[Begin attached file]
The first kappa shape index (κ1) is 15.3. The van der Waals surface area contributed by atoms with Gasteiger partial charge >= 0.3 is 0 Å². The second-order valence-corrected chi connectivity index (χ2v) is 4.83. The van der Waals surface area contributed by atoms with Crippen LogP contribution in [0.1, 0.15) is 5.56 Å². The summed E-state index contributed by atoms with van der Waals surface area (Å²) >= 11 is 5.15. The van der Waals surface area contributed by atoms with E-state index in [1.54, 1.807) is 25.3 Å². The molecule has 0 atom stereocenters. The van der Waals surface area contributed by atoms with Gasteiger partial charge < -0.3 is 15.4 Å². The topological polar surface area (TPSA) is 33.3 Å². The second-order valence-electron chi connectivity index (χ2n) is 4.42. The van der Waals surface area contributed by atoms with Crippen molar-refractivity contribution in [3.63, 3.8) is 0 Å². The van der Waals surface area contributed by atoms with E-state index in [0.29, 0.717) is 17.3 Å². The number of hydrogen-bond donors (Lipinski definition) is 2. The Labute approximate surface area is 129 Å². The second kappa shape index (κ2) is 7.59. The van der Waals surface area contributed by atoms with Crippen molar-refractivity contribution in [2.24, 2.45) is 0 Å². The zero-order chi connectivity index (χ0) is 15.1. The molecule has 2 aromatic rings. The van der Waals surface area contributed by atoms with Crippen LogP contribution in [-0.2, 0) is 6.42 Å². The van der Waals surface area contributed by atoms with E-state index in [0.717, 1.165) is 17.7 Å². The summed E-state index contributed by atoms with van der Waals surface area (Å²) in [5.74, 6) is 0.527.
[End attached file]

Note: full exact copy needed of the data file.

The first kappa shape index (κ1) is 15.3. The van der Waals surface area contributed by atoms with Gasteiger partial charge >= 0.3 is 0 Å². The second-order valence-corrected chi connectivity index (χ2v) is 4.83. The van der Waals surface area contributed by atoms with Crippen LogP contribution in [0.1, 0.15) is 5.56 Å². The summed E-state index contributed by atoms with van der Waals surface area (Å²) >= 11 is 5.15. The van der Waals surface area contributed by atoms with E-state index in [1.54, 1.807) is 25.3 Å². The molecule has 0 atom stereocenters. The van der Waals surface area contributed by atoms with Gasteiger partial charge < -0.3 is 15.4 Å². The topological polar surface area (TPSA) is 33.3 Å². The second-order valence-electron chi connectivity index (χ2n) is 4.42. The van der Waals surface area contributed by atoms with Crippen molar-refractivity contribution in [3.63, 3.8) is 0 Å². The van der Waals surface area contributed by atoms with E-state index in [0.29, 0.717) is 17.3 Å². The number of hydrogen-bond donors (Lipinski definition) is 2. The Labute approximate surface area is 129 Å². The second kappa shape index (κ2) is 7.59. The van der Waals surface area contributed by atoms with Crippen molar-refractivity contribution in [2.24, 2.45) is 0 Å². The zero-order chi connectivity index (χ0) is 15.1. The molecule has 2 aromatic rings. The van der Waals surface area contributed by atoms with Crippen LogP contribution in [-0.2, 0) is 6.42 Å². The van der Waals surface area contributed by atoms with E-state index in [0.717, 1.165) is 17.7 Å². The summed E-state index contributed by atoms with van der Waals surface area (Å²) in [5.74, 6) is 0.527.